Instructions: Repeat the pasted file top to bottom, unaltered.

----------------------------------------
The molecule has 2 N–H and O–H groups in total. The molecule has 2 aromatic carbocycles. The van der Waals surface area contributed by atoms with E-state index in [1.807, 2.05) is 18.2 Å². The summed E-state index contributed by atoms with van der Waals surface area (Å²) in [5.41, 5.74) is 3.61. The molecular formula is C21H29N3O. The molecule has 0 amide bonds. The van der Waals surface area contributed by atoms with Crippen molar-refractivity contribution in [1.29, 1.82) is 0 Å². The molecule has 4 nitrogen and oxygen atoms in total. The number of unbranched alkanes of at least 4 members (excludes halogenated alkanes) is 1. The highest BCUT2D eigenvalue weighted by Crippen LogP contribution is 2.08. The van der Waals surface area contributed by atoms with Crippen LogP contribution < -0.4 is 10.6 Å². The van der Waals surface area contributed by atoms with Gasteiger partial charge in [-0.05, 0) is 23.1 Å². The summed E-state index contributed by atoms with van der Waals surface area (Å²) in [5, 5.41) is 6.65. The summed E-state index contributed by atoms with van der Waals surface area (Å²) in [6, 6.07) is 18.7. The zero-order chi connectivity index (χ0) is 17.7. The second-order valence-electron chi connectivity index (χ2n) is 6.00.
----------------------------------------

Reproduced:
The molecule has 2 N–H and O–H groups in total. The molecule has 2 aromatic carbocycles. The van der Waals surface area contributed by atoms with E-state index in [1.807, 2.05) is 18.2 Å². The summed E-state index contributed by atoms with van der Waals surface area (Å²) in [5.41, 5.74) is 3.61. The molecular formula is C21H29N3O. The molecule has 0 amide bonds. The van der Waals surface area contributed by atoms with Crippen molar-refractivity contribution in [1.29, 1.82) is 0 Å². The molecule has 4 nitrogen and oxygen atoms in total. The number of unbranched alkanes of at least 4 members (excludes halogenated alkanes) is 1. The highest BCUT2D eigenvalue weighted by Crippen LogP contribution is 2.08. The van der Waals surface area contributed by atoms with Crippen LogP contribution < -0.4 is 10.6 Å². The van der Waals surface area contributed by atoms with Gasteiger partial charge in [-0.05, 0) is 23.1 Å². The summed E-state index contributed by atoms with van der Waals surface area (Å²) in [5, 5.41) is 6.65. The summed E-state index contributed by atoms with van der Waals surface area (Å²) in [6, 6.07) is 18.7. The zero-order chi connectivity index (χ0) is 17.7. The second-order valence-electron chi connectivity index (χ2n) is 6.00.